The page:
To send content items to your account,
please confirm that you agree to abide by our usage policies.
If this is the first time you use this feature, you will be asked to authorise Cambridge Core to connect with your account.
Find out more about sending content to .
To send content items to your Kindle, first ensure email@example.com
is added to your Approved Personal Document E-mail List under your Personal Document Settings
on the Manage Your Content and Devices page of your Amazon account. Then enter the ‘name’ part
of your Kindle email address below.
Find out more about sending to your Kindle.
Note you can select to send to either the @free.kindle.com or @kindle.com variations.
‘@free.kindle.com’ emails are free but can only be sent to your device when it is connected to wi-fi.
‘@kindle.com’ emails can be delivered even when you are not connected to wi-fi, but note that service fees apply.
In endoscopic cricopharyngeal myotomy, surgeons sometimes have concerns about performing an adequate incision with only a narrow intra-cavital view from one direction. In order to overcome these issues, fluoroscopic radiography was used during endoscopic cricopharyngeal myotomy.
Peri-operative fluoroscopic radiography was utilised to check the position of the diverticuloscope, and to confirm the extent of the incision during surgery. A balloon catheter was used to determine whether the cricopharyngeal muscle was sufficiently resected. Blood loss, peri-operative complications, and functional oral swallowing scale and penetration aspiration scale scores were evaluated.
In 12 out of 15 patients, intra-operative fluoroscopic radiography showed the diverticuloscope positioned in the post-cricoid area, and the cricopharyngeal muscle was raised and the surgery completed without adverse effect. Swallowing functions improved following surgery.
Intra-operative fluoroscopy might improve endoscopic cricopharyngeal myotomy by allowing surgeons to confirm the extent of resection, and by reducing peri-operative morbidity and complication rates.
In temperate zones, human respiratory syncytial virus (HRSV) outbreaks typically occur in cold weather, i.e. in late autumn and winter. However, recent outbreaks in Japan have tended to start during summer and autumn. This study examined associations of meteorological conditions with the numbers of HRSV cases reported in summer in Japan. Using data from the HRSV national surveillance system and national meteorological data for summer during the period 2007–2014, we utilized negative binomial logistic regression analysis to identify associations between meteorological conditions and reported cases of HRSV. HRSV cases increased when summer temperatures rose and when relative humidity increased. Consideration of the interaction term temperature × relative humidity enabled us to show synergistic effects of high temperature with HRSV occurrence. In particular, HRSV cases synergistically increased when relative humidity increased while the temperature was ⩾28·2 °C. Seasonal-trend decomposition analysis using the HRSV national surveillance data divided by 11 climate divisions showed that summer HRSV cases occurred in South Japan (Okinawa Island), Kyushu, and Nankai climate divisions, which are located in southwest Japan. Higher temperature and higher relative humidity were necessary conditions for HRSV occurrence in summer in Japan. Paediatricians in temperate zones should be mindful of possible HRSV cases in summer, when suitable conditions are present.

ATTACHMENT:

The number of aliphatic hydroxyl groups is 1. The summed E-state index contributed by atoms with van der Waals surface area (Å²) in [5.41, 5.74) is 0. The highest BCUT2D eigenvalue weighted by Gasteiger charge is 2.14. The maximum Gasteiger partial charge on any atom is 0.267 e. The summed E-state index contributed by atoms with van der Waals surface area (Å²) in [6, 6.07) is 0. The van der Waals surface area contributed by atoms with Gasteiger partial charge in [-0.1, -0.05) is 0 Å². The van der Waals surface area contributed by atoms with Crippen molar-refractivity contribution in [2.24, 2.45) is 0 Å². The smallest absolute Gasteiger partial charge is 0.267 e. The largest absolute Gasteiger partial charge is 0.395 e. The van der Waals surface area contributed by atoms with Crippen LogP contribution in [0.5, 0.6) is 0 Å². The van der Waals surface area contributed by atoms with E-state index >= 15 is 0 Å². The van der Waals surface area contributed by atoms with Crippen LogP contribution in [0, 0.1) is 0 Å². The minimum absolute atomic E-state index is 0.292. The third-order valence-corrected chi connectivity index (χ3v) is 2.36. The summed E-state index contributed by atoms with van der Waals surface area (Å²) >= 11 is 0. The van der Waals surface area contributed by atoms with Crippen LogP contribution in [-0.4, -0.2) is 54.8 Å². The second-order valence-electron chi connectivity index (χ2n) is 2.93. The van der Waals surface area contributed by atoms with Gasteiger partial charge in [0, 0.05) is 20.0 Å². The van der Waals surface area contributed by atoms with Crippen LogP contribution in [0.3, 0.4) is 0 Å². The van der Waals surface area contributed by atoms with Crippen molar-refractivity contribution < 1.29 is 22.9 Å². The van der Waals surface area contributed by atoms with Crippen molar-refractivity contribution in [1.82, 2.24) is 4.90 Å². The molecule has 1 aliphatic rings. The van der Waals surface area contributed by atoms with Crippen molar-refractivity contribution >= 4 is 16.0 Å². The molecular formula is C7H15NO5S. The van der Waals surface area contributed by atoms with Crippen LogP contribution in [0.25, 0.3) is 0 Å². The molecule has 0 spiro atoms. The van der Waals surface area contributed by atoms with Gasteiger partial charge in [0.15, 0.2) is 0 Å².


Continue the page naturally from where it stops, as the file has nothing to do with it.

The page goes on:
According to the mantle convection theory, mantle materials come up to the surface of the Earth at the mid-oceanic ridge system, go off in two horizontal directions, and finally at the trench and orogenic belt system they return to the interior of the Earth. We assume no return flow in the deeper part of the mantle and calculate the change of products of inertia of the Earth due to the above mass transfer. The polar wandering thus calculated is towards the direction of about 90° east and its absolute value is about 0.9 × 10−2 s/yr.
We investigate the dark matter (DM) content in the Local Group dwarf spheroidal galaxies (dSphs) by examining the correlations among their physical quantities. Two origins of the large velocity dispersions of the dSphs are possible:  the existence of DM and  tidal heating by the Galaxy. The correlation tests support both  and . We finally mention circumstantial evidence for the existence of DM in the dSphs.
Infrared Imaging Surveyor (IRIS, officially Astro-F) is a satellite which will be launched in the winter of 2003. The main purpose of the IRIS mission is an all sky survey in the mid- and far-IR with a flux limit much deeper than that of IRAS. In order to examine the performance of the survey and to find a suitable set of bandpasses for tracing galaxy evolution and picking up protogalaxy candidates as effective as possible using IRIS, we estimated the FIR galaxy counts based on a simple model with various sets of cosmological parameters and evolution types.